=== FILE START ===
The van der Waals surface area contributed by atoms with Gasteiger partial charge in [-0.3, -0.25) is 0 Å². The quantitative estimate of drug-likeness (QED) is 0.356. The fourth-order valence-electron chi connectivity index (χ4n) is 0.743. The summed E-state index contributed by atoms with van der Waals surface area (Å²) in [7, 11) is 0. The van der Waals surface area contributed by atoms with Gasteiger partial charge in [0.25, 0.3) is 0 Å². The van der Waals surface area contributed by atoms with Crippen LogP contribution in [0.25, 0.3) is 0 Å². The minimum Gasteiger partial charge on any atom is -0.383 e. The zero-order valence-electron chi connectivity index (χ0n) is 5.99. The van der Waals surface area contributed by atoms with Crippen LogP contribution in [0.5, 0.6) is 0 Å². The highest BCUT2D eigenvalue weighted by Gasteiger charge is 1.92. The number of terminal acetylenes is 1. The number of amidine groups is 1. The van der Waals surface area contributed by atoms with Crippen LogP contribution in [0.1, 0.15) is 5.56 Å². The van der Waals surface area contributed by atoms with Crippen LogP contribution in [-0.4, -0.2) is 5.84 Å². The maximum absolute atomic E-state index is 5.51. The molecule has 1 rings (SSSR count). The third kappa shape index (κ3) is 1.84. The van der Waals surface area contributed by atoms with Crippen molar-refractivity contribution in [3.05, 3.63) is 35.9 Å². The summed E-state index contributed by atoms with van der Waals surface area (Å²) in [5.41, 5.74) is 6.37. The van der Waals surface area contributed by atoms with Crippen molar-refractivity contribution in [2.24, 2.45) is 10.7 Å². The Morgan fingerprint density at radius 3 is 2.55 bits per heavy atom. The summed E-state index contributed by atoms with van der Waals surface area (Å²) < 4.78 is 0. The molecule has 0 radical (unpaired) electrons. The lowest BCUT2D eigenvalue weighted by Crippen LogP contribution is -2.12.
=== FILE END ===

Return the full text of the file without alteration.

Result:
The van der Waals surface area contributed by atoms with Gasteiger partial charge in [-0.3, -0.25) is 0 Å². The quantitative estimate of drug-likeness (QED) is 0.356. The fourth-order valence-electron chi connectivity index (χ4n) is 0.743. The summed E-state index contributed by atoms with van der Waals surface area (Å²) in [7, 11) is 0. The van der Waals surface area contributed by atoms with Gasteiger partial charge in [0.25, 0.3) is 0 Å². The van der Waals surface area contributed by atoms with Crippen LogP contribution in [0.25, 0.3) is 0 Å². The minimum Gasteiger partial charge on any atom is -0.383 e. The zero-order valence-electron chi connectivity index (χ0n) is 5.99. The van der Waals surface area contributed by atoms with Crippen LogP contribution in [0.5, 0.6) is 0 Å². The highest BCUT2D eigenvalue weighted by Gasteiger charge is 1.92. The number of terminal acetylenes is 1. The number of amidine groups is 1. The van der Waals surface area contributed by atoms with Crippen LogP contribution in [0.1, 0.15) is 5.56 Å². The van der Waals surface area contributed by atoms with Crippen LogP contribution in [-0.4, -0.2) is 5.84 Å². The maximum absolute atomic E-state index is 5.51. The molecule has 1 rings (SSSR count). The third kappa shape index (κ3) is 1.84. The van der Waals surface area contributed by atoms with Crippen molar-refractivity contribution in [3.05, 3.63) is 35.9 Å². The summed E-state index contributed by atoms with van der Waals surface area (Å²) in [5.41, 5.74) is 6.37. The van der Waals surface area contributed by atoms with Crippen molar-refractivity contribution in [2.24, 2.45) is 10.7 Å². The Morgan fingerprint density at radius 3 is 2.55 bits per heavy atom. The summed E-state index contributed by atoms with van der Waals surface area (Å²) < 4.78 is 0. The molecule has 0 radical (unpaired) electrons. The lowest BCUT2D eigenvalue weighted by Crippen LogP contribution is -2.12.